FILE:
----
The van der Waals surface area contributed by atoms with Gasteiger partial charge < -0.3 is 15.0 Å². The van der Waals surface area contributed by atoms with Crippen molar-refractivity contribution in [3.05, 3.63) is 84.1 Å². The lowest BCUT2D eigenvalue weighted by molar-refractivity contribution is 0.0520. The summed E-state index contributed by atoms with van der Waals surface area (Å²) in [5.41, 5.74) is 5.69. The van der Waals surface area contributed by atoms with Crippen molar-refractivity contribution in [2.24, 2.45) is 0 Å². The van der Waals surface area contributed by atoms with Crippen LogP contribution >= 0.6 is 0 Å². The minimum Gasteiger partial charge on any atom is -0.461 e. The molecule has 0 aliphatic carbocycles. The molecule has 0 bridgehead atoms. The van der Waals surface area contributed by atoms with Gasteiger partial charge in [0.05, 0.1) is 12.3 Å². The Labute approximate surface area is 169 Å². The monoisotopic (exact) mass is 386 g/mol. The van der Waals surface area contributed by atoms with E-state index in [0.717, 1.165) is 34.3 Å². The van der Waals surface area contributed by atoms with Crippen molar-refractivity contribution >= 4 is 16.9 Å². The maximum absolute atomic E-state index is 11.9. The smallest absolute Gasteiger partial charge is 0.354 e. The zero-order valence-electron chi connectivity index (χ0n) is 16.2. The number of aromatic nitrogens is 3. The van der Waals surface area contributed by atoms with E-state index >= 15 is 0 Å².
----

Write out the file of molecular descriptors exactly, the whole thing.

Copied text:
The van der Waals surface area contributed by atoms with Gasteiger partial charge < -0.3 is 15.0 Å². The van der Waals surface area contributed by atoms with Crippen molar-refractivity contribution in [3.05, 3.63) is 84.1 Å². The lowest BCUT2D eigenvalue weighted by molar-refractivity contribution is 0.0520. The summed E-state index contributed by atoms with van der Waals surface area (Å²) in [5.41, 5.74) is 5.69. The van der Waals surface area contributed by atoms with Crippen molar-refractivity contribution in [2.24, 2.45) is 0 Å². The van der Waals surface area contributed by atoms with Crippen LogP contribution >= 0.6 is 0 Å². The minimum Gasteiger partial charge on any atom is -0.461 e. The molecule has 0 aliphatic carbocycles. The molecule has 0 bridgehead atoms. The van der Waals surface area contributed by atoms with Gasteiger partial charge in [0.05, 0.1) is 12.3 Å². The Labute approximate surface area is 169 Å². The monoisotopic (exact) mass is 386 g/mol. The van der Waals surface area contributed by atoms with E-state index in [0.717, 1.165) is 34.3 Å². The van der Waals surface area contributed by atoms with Crippen molar-refractivity contribution >= 4 is 16.9 Å². The maximum absolute atomic E-state index is 11.9. The smallest absolute Gasteiger partial charge is 0.354 e. The zero-order valence-electron chi connectivity index (χ0n) is 16.2. The number of aromatic nitrogens is 3. The van der Waals surface area contributed by atoms with E-state index >= 15 is 0 Å².